A bad thing about The Weakerthans I have always found is that after a while, the singers voice really begins to grate on me. I do not find this if I listen to tracks singularly, however when I listen to the bands albums as a whole, the voice of front man John Samson can get thoroughly irritating. I'm not too sure what it is about the man's vocals, but the only way I can think to put it is that the sound of his voice is at times reminiscent of Tom Green in 'Road Trip' during his performance of the 'Tiny Salmon' song. If you're not sure what I mean there then I suggest perhaps that you look it up on YouTube or somewhere like that, then you'll get a general idea of where I'm coming from. The vocals can sound strained, and at times even comical. The lyrics are always intelligently written, however the way that they are pulled off vocally is not always so strong.

      Although this latest album from The Weakerthans breaks no new ground, it is still not a bad album. The harsh reality of it all however is that it's just not as good as their previous offerings. Whilst the music the band are creating is still tender and heartfelt, it lacks that immediacy it possessed in previous albums. Newcomers to the band will surely be impressed with what they find here, however long term fans are likely to be left disappointed. Unfortunately for the band, in this album The Weakerthans can at times comes across as the perfect band for the OC soundtrack; uninspired Indie stalwarts. The tracks often sound 'nice', however often definitely border on bland. This album is certainly not their best, however I still feel that it is still worth a listen. If you've not listened to The Weakerthans before then the chances are that you'll perhaps be quite impressed with what you find here as in truth it is a pretty decent Indie album, but when you've been spoilt by hearing their first two albums; 'Reunion Tour' just doesn't compare.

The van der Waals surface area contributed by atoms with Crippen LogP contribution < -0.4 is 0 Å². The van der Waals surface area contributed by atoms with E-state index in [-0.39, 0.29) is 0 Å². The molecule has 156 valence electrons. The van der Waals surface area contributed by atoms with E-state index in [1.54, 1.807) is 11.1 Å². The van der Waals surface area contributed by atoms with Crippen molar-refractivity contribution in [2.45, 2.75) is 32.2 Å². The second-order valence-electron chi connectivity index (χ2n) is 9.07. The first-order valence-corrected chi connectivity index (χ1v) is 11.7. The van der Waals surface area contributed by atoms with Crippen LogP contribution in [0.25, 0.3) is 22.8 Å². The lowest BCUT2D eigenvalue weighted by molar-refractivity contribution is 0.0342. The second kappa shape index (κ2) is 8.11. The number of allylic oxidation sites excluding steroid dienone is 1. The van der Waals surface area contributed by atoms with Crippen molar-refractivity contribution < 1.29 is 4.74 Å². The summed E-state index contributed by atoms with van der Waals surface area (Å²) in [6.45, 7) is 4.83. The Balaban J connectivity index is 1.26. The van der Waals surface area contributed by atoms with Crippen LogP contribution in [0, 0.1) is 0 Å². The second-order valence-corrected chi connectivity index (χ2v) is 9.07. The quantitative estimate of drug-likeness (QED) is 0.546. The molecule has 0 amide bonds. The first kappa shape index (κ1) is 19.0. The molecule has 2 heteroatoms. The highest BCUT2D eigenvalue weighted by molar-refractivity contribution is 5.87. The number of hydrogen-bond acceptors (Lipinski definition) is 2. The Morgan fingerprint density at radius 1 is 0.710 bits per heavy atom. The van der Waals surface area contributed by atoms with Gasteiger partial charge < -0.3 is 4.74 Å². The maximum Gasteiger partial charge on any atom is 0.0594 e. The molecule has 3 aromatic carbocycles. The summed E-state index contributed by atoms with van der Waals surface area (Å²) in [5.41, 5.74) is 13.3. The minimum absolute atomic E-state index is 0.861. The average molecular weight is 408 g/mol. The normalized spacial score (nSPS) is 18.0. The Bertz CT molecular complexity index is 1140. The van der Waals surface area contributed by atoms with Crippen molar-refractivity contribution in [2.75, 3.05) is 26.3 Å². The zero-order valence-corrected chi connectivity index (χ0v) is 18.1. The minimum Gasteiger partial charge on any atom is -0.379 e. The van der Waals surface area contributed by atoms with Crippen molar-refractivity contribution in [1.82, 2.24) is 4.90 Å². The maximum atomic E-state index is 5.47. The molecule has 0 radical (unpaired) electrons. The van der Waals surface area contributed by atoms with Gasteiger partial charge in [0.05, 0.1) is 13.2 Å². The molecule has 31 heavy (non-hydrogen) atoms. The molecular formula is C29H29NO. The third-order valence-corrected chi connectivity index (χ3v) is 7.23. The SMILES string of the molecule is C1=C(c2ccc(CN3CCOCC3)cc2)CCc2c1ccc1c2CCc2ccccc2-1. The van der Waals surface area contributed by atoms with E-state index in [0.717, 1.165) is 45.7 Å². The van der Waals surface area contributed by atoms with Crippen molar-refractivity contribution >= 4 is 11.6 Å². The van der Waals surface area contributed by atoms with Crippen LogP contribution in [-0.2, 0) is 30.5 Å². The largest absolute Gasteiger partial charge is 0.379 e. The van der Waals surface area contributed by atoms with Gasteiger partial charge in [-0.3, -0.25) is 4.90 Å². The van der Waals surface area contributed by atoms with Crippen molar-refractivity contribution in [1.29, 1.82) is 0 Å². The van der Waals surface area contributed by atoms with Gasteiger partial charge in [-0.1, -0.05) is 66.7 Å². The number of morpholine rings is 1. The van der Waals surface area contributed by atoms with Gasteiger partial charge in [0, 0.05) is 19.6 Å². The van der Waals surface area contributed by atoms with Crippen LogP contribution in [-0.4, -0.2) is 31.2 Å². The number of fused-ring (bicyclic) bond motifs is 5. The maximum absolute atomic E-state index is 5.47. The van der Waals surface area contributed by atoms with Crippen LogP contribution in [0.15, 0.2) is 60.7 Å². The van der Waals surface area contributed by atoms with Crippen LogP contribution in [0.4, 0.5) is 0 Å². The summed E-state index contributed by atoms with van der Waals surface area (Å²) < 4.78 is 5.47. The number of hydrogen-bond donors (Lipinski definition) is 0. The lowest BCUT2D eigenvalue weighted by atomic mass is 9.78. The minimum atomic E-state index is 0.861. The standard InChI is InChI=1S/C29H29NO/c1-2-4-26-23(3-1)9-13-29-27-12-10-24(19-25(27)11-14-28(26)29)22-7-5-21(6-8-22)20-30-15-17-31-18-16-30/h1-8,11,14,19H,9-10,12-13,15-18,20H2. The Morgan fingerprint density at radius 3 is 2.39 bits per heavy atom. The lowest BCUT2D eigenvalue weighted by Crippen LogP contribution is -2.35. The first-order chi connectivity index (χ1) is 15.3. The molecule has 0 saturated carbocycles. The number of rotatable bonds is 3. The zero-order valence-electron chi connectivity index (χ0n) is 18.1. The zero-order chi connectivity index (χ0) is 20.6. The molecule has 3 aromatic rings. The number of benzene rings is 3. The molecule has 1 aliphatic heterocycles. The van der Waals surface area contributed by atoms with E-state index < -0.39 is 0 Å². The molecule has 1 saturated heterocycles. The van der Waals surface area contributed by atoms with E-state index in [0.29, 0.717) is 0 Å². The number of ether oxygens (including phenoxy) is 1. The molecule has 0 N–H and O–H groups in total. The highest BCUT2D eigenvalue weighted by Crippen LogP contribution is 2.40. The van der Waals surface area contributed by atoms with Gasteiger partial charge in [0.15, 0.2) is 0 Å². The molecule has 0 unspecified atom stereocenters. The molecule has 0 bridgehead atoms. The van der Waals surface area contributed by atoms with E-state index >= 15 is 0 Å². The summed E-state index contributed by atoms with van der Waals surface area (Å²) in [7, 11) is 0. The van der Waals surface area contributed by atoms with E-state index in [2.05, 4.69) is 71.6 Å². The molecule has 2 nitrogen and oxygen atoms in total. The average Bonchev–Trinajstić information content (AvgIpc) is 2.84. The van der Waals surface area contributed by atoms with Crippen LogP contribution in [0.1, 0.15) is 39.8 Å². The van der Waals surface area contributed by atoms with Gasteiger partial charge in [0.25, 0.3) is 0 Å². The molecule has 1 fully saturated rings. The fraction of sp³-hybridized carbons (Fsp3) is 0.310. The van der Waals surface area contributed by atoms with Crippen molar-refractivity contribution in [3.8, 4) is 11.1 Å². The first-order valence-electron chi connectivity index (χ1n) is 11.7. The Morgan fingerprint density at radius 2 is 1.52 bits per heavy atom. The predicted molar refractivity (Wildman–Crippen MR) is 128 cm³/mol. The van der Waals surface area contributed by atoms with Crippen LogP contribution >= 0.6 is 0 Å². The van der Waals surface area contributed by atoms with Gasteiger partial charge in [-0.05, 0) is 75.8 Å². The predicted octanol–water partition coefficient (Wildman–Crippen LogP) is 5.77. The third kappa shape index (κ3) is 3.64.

Label: Epitaph/ANTI
      Release Date: 29th October 2007

      Originally posted by me on my website Alt-UK.com
      Source: http://www.alt-uk.com/modules.php?name=Reviews


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    • Product Details

      Disc #1 Tracklisting
      1 Civil Twilight
      2 Hymn of the Medical Oddity
      3 Relative Surplus Value
      4 Tournament of Hearts
      5 Virtute the Cat Explains Her Departure
      6 Elegy for Gump Worsley
      7 Sun in an Empty Room
      8 Night Windows
      9 Bigfoot!
      10 Reunion Tour
      11 Utilities